Monday, June 17, 2024

This is where it all began

This is where it all began. The Fertile Crescent. The cradle of civilization. 

For the first 190,000 years or so of human existence, we roved about in small hunter-gatherer bands, eking out a subsistence living day to day, constantly in fear of predators and of other humans. But about 10,000 years ago, in the Mesopotamian area between the Tigris and Euphrates Rivers in what is now Iraq, some people decided to stay put. It is impossible to overstate the importance of that decision.

In the Fertile Crescent an agriculturally-based society arose. Rather than wandering around searching for food in a constant state of conflict, humans began to plant seeds and grow their own crops. To store it they began building structures. To protect it they banded together in cooperation and mutual defense. Whereas before human societies were typically limited to a few dozen people, now villages arose—then towns, then cities. And humanity flourished.

Here, in these early settlements in the Fertile Crescent, humans first developed written language (probably to keep track of accounts). They domesticated animals. They invented the wheel, the plow, and multi-story architecture. Monotheistic religion arose. By about 2500 B.C. the first libraries were created. The things that we think of as characterizing “civilization” began here.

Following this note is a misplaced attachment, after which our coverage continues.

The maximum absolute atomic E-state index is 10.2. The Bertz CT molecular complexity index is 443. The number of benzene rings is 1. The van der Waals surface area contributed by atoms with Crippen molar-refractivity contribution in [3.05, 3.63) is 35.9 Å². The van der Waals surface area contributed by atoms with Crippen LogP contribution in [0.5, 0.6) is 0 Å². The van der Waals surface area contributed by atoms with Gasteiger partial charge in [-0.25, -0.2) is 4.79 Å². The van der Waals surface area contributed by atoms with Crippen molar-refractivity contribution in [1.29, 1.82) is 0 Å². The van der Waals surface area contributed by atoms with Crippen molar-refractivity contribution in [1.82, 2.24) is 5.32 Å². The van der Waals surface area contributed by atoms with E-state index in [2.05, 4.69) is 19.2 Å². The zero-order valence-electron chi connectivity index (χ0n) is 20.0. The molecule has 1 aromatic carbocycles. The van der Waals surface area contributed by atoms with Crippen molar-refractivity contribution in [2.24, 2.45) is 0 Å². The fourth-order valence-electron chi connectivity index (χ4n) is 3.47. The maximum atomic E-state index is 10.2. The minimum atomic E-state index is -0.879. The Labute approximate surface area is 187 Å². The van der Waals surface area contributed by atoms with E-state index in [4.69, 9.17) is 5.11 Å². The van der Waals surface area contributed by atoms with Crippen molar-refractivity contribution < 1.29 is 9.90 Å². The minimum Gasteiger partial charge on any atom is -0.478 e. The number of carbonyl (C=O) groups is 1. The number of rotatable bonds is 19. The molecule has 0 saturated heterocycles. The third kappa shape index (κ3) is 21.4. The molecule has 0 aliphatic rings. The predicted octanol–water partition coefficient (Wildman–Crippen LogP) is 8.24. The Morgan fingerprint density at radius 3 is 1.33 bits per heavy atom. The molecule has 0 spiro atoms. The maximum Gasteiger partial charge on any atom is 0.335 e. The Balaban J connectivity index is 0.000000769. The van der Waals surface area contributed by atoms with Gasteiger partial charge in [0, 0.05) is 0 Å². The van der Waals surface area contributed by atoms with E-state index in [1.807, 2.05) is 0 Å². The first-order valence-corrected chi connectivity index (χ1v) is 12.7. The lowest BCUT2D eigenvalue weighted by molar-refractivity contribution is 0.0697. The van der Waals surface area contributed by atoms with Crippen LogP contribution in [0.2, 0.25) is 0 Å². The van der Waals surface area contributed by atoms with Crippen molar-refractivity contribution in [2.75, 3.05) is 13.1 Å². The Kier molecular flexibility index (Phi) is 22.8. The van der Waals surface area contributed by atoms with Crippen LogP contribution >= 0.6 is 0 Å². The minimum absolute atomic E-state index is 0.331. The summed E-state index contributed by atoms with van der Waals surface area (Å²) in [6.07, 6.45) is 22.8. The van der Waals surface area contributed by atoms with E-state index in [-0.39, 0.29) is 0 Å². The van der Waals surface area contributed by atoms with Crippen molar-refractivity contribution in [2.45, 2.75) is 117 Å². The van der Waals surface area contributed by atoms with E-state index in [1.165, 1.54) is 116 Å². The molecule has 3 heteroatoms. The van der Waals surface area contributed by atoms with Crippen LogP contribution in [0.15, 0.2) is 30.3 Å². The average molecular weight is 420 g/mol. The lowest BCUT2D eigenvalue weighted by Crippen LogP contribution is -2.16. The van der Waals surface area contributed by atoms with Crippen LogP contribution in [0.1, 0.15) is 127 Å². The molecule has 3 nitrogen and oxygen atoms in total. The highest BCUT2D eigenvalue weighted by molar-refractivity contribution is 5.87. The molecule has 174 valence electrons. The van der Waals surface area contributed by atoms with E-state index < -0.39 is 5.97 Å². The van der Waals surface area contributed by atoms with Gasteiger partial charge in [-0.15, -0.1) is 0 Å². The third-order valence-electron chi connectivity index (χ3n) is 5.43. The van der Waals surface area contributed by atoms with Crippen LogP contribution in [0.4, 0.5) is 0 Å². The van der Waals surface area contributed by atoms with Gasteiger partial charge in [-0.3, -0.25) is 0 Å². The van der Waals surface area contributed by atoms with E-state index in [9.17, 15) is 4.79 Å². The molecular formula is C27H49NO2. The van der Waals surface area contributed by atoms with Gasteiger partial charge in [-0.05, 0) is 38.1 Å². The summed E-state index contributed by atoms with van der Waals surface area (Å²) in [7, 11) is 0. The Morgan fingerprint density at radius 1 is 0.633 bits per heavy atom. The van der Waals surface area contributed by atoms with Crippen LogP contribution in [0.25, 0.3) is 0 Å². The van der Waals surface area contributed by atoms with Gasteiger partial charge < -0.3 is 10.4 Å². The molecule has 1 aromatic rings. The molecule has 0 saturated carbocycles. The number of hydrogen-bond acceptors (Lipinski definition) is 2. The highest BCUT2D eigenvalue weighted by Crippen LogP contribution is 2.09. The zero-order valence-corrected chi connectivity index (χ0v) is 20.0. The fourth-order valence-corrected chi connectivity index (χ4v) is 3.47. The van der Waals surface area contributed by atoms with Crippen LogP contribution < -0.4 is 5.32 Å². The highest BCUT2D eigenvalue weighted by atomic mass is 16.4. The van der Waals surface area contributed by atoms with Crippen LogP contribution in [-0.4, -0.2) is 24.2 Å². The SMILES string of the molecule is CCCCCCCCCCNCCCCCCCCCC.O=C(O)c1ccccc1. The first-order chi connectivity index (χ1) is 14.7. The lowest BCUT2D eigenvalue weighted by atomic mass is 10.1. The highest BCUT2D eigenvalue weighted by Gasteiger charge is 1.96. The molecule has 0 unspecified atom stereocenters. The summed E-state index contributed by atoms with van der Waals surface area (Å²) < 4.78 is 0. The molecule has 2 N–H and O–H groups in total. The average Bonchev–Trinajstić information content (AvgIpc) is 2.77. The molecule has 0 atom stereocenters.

A few thousand years ago people from the Fertile Crescent fanned out into Europe and Asia, taking with them the knowledge accumulated there. And seeds and farm animals. The rest is history.

Of course, it wasn’t all pretty. We were still humans after all. Although social cooperation emerged on a scale that would have been previously unimaginable, violence and what we would now regard as superstition and injustice remained. But in the Fertile Crescent humans had taken an immensely important first step toward the flowering of the incredible civilization we enjoy today.

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